On the path to $100 million, we should never judge the quality of a decision based on its outcome. If a hypochondriac buys 10,000 bottles of Advil and the world’s supply of ibuprofen suddenly runs out, we would never praise him for his foresight. Luck can play a large role in success, especially with respect to investing. There’s nothing inherently wrong with that, of course, except when we attribute a lucky result to our skill and intellect. Once that occurs, overconfidence and risky decisions flourish, and the chances of blowing up increases.
In his splendid book The Most Important Things: Uncommon Sense for the Thoughtful Investor Howard Marks offers similar advice. “We all know that when things go right, luck looks like skill. Coincidence looks like causality. A ‘lucky idiot’ looks like a skilled investor. Of course, knowing that randomness can have this effect doesn’t make it easy to distinguish between lucky investors and skillful investors. But we must keep trying.”
Mike is a friendly, good looking middle-aged man who lives in Manhattan. He is having drinks with his friend Brent, a sharp thinking interlocutor.
Mike: Yesterday, a woman approached me asking for directions, which I happily provided. This is not the first time this has happened to me. People ask me for directions all the time! I must have one of those faces.
Brent: Mike, you fool. Don’t you see your illogical reasoning?
Mike: No. Please, explain.
Brent: How many lost people have looked at your face and decided not to ask you for directions?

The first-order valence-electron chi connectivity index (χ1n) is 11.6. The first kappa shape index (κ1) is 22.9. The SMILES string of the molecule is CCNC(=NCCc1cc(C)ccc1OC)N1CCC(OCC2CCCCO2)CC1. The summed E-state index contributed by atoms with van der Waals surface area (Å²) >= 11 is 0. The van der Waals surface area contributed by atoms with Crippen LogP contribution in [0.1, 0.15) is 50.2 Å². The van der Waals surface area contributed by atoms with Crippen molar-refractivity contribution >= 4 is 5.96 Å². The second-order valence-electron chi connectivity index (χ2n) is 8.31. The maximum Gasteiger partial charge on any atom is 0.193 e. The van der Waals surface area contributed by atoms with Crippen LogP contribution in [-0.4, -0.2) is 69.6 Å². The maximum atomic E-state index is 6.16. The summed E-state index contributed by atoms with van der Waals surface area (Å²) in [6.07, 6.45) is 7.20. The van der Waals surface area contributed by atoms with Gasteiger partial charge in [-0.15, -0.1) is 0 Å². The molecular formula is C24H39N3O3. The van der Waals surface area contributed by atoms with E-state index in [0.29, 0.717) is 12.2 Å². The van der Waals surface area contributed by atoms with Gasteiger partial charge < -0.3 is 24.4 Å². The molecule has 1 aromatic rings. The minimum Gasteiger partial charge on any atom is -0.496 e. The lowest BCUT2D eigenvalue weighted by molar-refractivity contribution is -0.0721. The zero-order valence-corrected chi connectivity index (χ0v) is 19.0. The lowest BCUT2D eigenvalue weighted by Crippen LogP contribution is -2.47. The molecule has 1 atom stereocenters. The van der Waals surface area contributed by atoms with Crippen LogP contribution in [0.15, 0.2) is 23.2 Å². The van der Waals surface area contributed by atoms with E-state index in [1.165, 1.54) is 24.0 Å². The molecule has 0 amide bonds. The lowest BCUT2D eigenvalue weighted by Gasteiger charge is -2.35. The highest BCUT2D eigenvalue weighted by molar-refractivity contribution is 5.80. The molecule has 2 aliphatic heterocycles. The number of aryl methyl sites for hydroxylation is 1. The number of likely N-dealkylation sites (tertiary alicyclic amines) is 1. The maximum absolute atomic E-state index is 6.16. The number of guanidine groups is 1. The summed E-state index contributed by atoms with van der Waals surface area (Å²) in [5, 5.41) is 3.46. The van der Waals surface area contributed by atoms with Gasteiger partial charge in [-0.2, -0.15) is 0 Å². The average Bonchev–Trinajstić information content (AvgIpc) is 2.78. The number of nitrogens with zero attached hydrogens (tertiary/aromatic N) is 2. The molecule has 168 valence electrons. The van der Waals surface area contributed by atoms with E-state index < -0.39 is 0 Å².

Mike: How could I possibly know the answer to that question?
Brent: You cannot, which is my point.
Mike: I don’t follow.
Brent: True, people have asked you for directions. But it’s nearly impossible to know if you “have one of those friendly faces” without first knowing how many people have looked at your face and turned the other way. Your judgment only considers success stories. It’s like trying to measure how good David Ortiz is at hitting home runs when your evidence is a highlight reel of every single one of his home runs. You need to account for how many times he didn’t hit a home run — all the strikeouts, ground outs, fly outs, singles, double, triple, etc.
Mike: I think I see what you are saying. But I still think I am at least above average.
Brent: Possibly, but unlikely. For that you would have to know what the average is in the first place. And I assume you don’t have data on how many times the average Manhattanite is approached for directions. Your intuition is not a good guide to determine that number.
Mike: So I am just an typical Manhattanite who is approached for directions as much as everyone else?
Brent: Most likely – but you’re an above average friend.
Mike: Thanks, Brent.
Brent: You’re welcome.